what you would do if you were in the first 2-3 years for those who think they will not recover.
Well, I think that varies quite a bit. The earlier you got DP, the longer it will take to recover, that's what I would say. But then again it is so individual, how can I tell?

Or was your question: What would I do in the first years of MY DP? Nothing different. I could not have. Every step takes it's time. Every step has to be done one after the other. If I would have started meditation with 17, it would not have had this effect. In fact, I remember trying it for a week and just couldn't because it drove me mad.
 

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Thank you for this. You've got lots of self awareness and that really makes what you way so much more useful and tangible, and you are realistic about life without DP - it's not a bed of roses!

Mine I think was partly weed induced, and happened around 14 years old for me, too, however I ate it instead of smoked it.

It's great to hear you've come so far through it. I've found mindfulness and meditation helpful too, although vipassana scared me a bit, I thought it might be a bit overwhelming, but it's good to hear it can be good for some. I guess like you say, it was the right time for you.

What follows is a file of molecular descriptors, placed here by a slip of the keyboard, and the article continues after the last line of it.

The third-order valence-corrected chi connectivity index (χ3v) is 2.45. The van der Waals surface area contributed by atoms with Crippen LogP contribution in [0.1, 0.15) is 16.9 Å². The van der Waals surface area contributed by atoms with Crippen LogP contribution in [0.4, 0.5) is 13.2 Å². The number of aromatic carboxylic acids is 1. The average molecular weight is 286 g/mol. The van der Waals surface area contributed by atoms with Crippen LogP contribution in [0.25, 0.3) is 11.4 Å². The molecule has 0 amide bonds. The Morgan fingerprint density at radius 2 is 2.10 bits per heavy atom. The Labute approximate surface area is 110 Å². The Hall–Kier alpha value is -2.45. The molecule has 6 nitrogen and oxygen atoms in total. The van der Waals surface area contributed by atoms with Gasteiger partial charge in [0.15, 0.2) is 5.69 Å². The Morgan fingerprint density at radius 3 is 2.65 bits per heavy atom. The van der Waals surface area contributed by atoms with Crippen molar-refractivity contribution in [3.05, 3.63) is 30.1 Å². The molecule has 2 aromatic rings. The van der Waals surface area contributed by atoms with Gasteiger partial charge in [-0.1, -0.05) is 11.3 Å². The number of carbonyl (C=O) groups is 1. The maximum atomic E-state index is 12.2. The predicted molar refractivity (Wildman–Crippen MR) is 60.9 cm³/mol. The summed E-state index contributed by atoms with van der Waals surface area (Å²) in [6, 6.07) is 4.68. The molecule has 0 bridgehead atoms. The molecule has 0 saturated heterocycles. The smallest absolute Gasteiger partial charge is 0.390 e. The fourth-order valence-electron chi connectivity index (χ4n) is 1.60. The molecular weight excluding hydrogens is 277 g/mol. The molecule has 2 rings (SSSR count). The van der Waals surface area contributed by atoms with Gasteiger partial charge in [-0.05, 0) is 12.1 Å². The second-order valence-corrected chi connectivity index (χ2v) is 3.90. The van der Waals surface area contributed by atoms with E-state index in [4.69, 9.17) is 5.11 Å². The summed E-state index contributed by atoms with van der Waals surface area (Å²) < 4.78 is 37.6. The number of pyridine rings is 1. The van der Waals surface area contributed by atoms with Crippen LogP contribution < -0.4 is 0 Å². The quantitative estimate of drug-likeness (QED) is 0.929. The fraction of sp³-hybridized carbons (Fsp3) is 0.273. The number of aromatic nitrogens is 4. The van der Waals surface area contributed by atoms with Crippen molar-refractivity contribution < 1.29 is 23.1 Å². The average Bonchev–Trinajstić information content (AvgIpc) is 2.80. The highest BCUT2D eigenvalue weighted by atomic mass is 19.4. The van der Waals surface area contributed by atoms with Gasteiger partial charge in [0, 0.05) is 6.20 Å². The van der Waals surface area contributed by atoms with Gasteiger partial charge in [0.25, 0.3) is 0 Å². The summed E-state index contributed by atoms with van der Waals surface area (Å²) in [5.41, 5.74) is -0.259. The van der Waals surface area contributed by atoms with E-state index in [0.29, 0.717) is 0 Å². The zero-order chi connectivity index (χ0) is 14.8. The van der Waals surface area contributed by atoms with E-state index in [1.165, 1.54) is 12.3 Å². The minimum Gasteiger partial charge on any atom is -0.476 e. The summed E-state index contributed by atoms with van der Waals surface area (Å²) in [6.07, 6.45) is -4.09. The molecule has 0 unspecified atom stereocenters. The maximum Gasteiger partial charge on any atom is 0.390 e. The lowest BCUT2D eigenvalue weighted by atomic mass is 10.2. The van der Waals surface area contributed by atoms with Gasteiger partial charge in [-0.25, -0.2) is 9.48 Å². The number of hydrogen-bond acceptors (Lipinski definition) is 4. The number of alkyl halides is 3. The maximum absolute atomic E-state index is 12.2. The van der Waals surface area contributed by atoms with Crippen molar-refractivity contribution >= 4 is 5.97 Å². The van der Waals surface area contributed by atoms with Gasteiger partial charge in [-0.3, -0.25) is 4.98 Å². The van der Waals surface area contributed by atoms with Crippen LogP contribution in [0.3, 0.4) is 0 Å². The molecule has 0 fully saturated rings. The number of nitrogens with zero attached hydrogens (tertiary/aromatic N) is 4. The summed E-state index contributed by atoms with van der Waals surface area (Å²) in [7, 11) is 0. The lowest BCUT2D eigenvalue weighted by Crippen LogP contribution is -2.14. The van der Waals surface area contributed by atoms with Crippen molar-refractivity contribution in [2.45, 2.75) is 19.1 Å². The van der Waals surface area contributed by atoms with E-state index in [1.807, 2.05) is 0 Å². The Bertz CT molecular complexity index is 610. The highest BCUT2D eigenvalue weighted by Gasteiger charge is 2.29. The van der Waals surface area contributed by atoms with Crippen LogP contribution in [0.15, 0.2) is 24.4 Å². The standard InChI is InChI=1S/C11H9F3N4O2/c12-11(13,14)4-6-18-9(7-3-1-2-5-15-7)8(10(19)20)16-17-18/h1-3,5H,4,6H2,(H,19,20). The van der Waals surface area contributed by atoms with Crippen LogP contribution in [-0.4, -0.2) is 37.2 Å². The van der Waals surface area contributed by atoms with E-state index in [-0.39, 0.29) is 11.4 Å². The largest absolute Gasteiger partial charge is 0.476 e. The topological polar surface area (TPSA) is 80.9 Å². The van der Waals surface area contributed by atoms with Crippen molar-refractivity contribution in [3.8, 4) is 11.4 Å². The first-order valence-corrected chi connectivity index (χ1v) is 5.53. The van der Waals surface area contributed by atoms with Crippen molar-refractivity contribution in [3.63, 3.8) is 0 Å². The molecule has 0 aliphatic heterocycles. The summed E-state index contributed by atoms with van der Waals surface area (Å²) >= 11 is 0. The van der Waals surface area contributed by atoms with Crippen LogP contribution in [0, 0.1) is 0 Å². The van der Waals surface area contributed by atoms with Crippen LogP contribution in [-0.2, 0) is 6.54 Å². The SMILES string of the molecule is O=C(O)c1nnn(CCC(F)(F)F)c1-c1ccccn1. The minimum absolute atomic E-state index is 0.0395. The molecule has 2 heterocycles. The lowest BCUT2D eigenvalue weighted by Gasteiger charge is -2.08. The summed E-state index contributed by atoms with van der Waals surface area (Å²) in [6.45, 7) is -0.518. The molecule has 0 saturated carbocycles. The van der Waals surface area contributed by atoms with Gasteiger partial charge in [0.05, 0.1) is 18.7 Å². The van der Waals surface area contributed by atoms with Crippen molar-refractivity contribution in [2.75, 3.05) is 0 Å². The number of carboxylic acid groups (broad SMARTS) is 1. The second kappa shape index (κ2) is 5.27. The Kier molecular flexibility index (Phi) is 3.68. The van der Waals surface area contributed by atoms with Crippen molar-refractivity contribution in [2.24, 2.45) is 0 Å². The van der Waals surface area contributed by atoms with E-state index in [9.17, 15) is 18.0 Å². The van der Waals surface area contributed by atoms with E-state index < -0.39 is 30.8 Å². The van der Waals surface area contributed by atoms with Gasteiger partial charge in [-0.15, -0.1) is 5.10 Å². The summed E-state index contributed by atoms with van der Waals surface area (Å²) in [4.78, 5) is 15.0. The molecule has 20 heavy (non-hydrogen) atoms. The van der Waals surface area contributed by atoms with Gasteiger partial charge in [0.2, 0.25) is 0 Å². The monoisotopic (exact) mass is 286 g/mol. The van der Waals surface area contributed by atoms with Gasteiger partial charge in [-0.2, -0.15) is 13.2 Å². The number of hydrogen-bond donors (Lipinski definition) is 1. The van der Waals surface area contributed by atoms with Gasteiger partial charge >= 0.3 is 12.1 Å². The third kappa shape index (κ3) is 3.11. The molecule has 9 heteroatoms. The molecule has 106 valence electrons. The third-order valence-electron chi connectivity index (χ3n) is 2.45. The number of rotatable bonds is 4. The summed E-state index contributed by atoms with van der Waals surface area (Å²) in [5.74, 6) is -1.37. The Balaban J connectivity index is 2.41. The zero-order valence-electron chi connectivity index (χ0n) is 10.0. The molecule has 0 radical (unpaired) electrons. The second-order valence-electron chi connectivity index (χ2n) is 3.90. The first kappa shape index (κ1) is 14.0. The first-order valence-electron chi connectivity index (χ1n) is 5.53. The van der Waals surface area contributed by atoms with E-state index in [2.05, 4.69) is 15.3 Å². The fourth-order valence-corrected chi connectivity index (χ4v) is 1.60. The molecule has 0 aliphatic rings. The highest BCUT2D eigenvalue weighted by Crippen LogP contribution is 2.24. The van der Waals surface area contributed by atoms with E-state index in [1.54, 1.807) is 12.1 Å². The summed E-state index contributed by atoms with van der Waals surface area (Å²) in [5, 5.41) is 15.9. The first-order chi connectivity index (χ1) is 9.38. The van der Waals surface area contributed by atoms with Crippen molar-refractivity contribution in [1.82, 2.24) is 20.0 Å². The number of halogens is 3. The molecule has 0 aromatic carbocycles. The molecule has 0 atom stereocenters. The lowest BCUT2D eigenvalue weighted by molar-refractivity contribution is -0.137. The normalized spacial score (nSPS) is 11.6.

I wondered if you can say anything about managing romantic relationships - did you have any during those 9 years, or have you since? I ask because I find the mixture of anxiety and unreality I experience just so stressful that I sometimes can't feel anything above a kind of muted resentment when I'm with someone who I thought I liked, because of the extra stress that the social situation is putting on me.

If you did have any relationships, could you feel attraction, or even love? I feel i sometimes can't tell if I'm attracted to someone or if I just want to be, there's such a foggy stress-wall in-between reality and me. It makes me question if i should be in a relationship while I'm like this. It doesn't seem fair on the other person to not be there for them emotionally, and it's a lot of work trying to be alive and present just for myself, let alone when there's a whole other person there.

As you say, life will go on with it or without DP, but it makes me sad because it separates me from people who I want to be close to, and from even feeling love apart from in a distant way.
 

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Got my first DP experience about 12 yrs ago. I was 16 yrs old then. After a few yrs it was less present but never fully recovered from it. Last year it all came back after a very destructive relationship where I "forced" myself again in order to please the other person, as well as a shield to protect myself of what was happening. Since then it is a daily struggle again :-(

I never talked to anyone about it, always thought it was only me who had these feelings and the fear of being called crazy.